Race and Privilege · Social Justice

Living with Privilege

Privilege is the unearned benefits and advantages assigned to certain identity groups that come because of institutionalized oppression. White privilege is the particular form of privilege that has been intentionally developed in the United States to resolve the conflict between a constitution that states “all men are created equal” and the oppression of native Americans and African slaves. But it is one that continues to evolve as the context changes. For instance, following emancipation and the rapid success of newly freed blacks in farming and trades, Jim Crow laws were formed. The creation of industrial suburbs like East St. Louis saw municipal governments without social contracts but instead with a mandate to maximize profits for their partner industry. Even as the civil rights movement began to have concrete success, redlining laws and cultural pressures kept people of color from owning homes in most suburbs (for instance, Ernie Banks in Gurnee). Or consider the laws and practices impacting migrant workers today. Consider, too, how today’s global economy allows us to benefit through the sweatshops and environmental degradation of foreign lands. But also consider the many stories of how small acts in stores, by the law enforcement and the legal system, in the workplace, and in our community gathering places give access, influence, and benefits to some ultimately at the expense of others.

Ronald Sider, in his book Rich Christians in an Age of Hunger, points out that God repeatedly sends strong warnings to his people who live at ease when they gain wealth by oppressing the poor through laws, influence, and practices (for instance, Amos 2:7; Amos 5:10-15; Amos 6:1-7; Isaiah 10:1-3; Psalms 10:2-18; Jeremiah 22:13-19; James 5:3-5). In Race and the Christian: An Evening with Piper, Keller, and Bradley (available online at: http://www.crossway.org/blog/2012/04/video-race-and-the-christian-an-evening-with-piper-keller-and-bradley/ ), Tim Keller (minutes 25:56-42:41) speaks of corporate evil – how from Adam and Eve on throughout the Bible guilt goes beyond the individual to the corporate body, just as grace comes from One to all. Exodus 34:6-7 speaks of how God is slow to anger, forgiving iniquity and sin, but does not clear the guilty, visiting the iniquity of the father on the children, and children’s children to the third and fourth generation. Katelin Hansen, in her recent Red Letter Christians blog post (http://www.redletterchristians.org/christian-rhetoric-in-understanding-racism/) suggests: “It’s terribly difficult to break out of generational sin because of the subtle, cultural habits and norms that are passed down from parent to child.”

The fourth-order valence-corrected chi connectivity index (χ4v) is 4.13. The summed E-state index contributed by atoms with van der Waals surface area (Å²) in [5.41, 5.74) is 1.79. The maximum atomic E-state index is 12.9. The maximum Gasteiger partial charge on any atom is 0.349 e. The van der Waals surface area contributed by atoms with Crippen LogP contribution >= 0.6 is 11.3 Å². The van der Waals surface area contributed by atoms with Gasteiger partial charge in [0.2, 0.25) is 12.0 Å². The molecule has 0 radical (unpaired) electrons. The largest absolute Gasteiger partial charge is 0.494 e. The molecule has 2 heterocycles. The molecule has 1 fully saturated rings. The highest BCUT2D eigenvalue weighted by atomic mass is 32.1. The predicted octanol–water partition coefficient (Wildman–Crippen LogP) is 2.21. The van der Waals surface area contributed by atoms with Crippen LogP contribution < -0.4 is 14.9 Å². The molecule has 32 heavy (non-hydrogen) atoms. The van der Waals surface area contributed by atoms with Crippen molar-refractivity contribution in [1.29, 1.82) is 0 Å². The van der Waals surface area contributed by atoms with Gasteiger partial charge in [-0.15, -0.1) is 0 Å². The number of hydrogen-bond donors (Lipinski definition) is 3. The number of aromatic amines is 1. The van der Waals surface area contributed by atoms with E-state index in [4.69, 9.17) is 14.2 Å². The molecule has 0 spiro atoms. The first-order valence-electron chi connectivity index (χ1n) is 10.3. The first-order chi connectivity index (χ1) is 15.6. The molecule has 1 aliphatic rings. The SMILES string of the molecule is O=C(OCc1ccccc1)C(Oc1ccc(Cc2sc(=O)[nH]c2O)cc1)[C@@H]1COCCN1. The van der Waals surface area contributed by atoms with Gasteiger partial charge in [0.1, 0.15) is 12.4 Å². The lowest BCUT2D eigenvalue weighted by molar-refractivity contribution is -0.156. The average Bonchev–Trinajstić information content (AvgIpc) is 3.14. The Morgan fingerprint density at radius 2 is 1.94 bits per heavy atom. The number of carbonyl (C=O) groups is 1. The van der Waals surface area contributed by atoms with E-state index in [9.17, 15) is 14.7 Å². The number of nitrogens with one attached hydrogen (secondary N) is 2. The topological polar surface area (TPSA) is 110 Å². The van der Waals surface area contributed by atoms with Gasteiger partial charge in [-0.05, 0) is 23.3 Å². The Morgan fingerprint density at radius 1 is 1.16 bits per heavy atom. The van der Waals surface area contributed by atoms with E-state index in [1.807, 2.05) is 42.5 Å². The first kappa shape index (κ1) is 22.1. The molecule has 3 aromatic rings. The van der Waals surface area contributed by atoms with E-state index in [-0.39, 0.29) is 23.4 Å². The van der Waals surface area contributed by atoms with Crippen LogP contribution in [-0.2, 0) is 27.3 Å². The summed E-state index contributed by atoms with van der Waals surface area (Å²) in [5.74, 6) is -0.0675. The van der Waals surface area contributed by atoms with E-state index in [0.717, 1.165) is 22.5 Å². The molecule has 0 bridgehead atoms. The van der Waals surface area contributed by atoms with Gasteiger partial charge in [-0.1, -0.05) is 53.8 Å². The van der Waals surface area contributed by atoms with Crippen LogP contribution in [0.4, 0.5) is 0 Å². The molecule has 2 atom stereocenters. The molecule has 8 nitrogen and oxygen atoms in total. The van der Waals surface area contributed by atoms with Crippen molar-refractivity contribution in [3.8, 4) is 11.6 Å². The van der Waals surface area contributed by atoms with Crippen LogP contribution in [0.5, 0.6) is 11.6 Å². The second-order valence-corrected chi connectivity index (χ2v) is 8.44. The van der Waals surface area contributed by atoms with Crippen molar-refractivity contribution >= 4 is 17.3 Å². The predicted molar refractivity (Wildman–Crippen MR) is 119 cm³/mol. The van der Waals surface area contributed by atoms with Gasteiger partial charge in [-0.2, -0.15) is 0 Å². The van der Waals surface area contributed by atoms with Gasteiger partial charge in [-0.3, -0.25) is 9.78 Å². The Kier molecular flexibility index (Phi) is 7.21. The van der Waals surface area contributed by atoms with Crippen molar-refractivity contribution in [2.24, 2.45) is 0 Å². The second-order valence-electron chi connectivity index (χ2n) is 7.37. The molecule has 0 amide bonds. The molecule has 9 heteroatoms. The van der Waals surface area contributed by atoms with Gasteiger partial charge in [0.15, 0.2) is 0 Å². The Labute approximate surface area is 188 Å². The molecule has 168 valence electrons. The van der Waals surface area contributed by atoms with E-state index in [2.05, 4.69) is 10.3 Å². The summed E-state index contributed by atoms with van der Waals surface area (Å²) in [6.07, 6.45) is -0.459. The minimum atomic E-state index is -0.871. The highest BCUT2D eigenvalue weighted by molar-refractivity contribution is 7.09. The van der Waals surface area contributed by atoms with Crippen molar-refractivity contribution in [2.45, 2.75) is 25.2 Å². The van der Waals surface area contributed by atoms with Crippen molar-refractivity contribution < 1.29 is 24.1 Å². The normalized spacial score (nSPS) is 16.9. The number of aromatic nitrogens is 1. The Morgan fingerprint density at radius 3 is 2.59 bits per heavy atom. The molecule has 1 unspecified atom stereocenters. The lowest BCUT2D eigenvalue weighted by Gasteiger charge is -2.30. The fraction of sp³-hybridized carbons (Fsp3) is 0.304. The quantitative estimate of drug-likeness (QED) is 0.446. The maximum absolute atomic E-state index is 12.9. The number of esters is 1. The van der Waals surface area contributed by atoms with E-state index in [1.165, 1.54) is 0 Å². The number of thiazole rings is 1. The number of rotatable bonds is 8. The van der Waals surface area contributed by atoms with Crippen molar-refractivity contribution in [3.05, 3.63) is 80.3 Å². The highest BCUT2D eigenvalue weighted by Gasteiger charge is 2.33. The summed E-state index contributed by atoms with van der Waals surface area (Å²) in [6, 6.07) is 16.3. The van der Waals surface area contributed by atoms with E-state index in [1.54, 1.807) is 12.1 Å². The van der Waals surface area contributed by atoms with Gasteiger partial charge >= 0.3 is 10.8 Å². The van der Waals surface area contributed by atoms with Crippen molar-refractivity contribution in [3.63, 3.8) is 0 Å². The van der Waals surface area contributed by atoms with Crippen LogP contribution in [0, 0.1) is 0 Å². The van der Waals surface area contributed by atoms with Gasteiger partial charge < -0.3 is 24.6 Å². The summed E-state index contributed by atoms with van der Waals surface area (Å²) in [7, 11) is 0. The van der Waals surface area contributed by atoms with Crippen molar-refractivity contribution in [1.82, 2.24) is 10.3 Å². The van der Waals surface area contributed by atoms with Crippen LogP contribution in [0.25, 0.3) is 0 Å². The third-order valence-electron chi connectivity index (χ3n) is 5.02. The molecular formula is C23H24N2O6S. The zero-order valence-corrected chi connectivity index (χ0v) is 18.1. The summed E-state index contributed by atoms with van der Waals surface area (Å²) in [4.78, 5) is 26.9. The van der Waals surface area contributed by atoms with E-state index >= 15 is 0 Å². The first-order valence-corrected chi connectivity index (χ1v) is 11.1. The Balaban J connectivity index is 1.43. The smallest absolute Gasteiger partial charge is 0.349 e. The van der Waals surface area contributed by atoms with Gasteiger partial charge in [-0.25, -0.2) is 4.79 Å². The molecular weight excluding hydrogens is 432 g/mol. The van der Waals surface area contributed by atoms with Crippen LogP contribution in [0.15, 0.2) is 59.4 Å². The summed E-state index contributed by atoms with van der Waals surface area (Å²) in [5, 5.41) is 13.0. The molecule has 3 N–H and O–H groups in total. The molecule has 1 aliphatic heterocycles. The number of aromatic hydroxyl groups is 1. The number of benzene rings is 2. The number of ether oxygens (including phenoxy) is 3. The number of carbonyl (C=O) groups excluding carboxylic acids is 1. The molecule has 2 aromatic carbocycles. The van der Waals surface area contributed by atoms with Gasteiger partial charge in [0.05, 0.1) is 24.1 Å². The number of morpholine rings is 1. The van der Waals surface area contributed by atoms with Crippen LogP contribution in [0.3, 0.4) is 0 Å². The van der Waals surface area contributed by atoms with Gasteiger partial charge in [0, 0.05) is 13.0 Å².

I believe that there are two key advantages in using white privilege instead of racism when considering the particular form of institutionalized oppression that is part of United States history and that continues today. First, embedded within it is the concept of corporate evil. In their book Divided by Faith, Michael Emerson and Christian Smith provide a breadth of evidence of how difficult it is for white people, and especially white conservative evangelical Christians, to move from an understanding of race as individual sinful acts that will disappear once people come to Christ to seeing it as a systemic issue that requires reform of culture and laws. Inherent in the definition of white privilege is the concept of institutionalized racism. Second, white privilege changes the emphasis from helping people of color who have a problem to white people needing to first take the log out of our own eye. Frances Kendall uses the first half of her book, Understanding White Privilege to define that log and the barriers to clearly identifying it. One motivator for her to enter into this lifelong journey came through intense conversations with woman of the National YWCA. On several occasions Kendall was told by women of color that the white women students needed to go away and figure out what it meant to be white, to work on our own racism, and then to report back.